Families of murder victims from across the country are calling on the Duval County State Attorney’s Office to demand a halt to the county’s use of the death penalty due to the harm it inflicts on surviving families.
“The lengths to which Duval County will go in its pursuit of the death penalty has been on display after the 2013 murder of Shelby Farah,” the families wrote in the letter. “Despite her mother’s request that her family be spared a death penalty case and the lengthy process it entails, prosecutors continue to seek it.”
“Duval County has sought the death penalty with essentially no regard for the harm it causes murder victims’ families,” said Shari Silberstein, Executive Director of EJUSA. “In less than a year, Florida’s death penalty law has been struck down twice as unconstitutional, leaving it in legal limbo. It’s the surviving families who are left to suffer the inevitable uncertainty of a death sentence. It’s no surprise that Darlene Farah has fought so hard to avoid such a fate.”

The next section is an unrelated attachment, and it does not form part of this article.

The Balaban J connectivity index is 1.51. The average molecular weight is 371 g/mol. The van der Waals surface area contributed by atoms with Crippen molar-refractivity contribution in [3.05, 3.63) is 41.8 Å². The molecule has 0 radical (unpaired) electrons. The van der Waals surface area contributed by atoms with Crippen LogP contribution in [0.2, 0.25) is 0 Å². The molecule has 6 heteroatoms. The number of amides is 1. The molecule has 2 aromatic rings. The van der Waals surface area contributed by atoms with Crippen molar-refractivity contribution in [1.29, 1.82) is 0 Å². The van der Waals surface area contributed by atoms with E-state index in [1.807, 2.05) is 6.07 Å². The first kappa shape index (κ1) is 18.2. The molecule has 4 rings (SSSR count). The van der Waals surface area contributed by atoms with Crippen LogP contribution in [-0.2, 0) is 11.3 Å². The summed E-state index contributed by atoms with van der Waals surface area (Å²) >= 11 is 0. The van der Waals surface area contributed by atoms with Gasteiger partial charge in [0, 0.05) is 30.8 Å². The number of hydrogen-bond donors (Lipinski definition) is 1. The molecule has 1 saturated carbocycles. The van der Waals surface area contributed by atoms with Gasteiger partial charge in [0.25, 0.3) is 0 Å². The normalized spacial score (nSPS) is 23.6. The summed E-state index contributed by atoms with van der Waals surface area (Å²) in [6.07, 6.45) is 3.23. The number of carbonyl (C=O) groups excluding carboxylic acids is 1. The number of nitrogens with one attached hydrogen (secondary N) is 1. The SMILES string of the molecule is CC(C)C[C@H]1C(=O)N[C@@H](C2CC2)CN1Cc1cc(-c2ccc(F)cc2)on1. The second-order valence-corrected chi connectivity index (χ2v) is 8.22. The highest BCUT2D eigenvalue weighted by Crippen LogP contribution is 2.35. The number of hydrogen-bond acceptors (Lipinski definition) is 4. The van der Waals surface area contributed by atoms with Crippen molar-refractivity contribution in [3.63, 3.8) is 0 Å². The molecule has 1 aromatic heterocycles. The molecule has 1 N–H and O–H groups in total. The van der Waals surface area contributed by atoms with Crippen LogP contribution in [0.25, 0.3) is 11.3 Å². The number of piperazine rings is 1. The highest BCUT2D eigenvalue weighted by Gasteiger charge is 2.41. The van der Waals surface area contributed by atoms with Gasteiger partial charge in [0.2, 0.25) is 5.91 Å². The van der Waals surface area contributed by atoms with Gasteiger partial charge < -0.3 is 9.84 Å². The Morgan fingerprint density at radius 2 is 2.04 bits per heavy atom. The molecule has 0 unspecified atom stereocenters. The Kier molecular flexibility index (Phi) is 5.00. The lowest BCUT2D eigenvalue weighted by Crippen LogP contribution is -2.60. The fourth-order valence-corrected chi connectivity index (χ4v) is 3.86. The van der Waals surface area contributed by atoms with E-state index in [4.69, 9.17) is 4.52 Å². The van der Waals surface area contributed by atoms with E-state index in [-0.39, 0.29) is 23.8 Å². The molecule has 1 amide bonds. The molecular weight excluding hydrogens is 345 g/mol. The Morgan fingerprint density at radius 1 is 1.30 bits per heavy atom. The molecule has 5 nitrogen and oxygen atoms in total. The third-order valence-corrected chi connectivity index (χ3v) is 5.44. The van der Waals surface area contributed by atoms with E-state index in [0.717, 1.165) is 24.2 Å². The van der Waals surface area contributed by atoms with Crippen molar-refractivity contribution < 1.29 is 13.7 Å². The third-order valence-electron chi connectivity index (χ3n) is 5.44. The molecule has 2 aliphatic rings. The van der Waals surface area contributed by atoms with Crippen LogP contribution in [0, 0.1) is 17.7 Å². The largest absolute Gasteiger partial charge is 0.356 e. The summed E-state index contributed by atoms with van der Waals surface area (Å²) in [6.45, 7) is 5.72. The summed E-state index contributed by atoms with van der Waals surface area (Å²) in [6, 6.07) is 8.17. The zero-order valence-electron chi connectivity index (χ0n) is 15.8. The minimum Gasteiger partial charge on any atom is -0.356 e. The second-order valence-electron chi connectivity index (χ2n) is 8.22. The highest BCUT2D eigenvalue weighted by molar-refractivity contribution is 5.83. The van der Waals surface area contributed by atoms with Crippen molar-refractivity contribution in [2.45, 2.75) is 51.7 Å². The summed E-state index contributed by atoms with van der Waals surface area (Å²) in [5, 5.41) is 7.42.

The letter comes on the heels of a scathing report from Harvard Law School’s Fair Punishment Project calling Duval County an “outlier” among U.S. counties in its overuse of the death penalty. The study found that Duval County is responsible for a quarter of death sentences in Florida, despite being only 5% of the state’s population. There are over 3,000 counties nationwide, but only 16 including Duval that produced five or more death sentences between 2010 and 2015.
“The death penalty has divided victims’ family members in Duval County and the State Attorney’s Office has attacked a family for wanting to avoid the lengthy legal process of a capital case,” said Jack Sullivan, Jr., Executive Director of MVFR. “This conduct is deeply troubling. We need a criminal justice system responsive to the needs of murder victims’ families. The death penalty fails in advancing this goal.”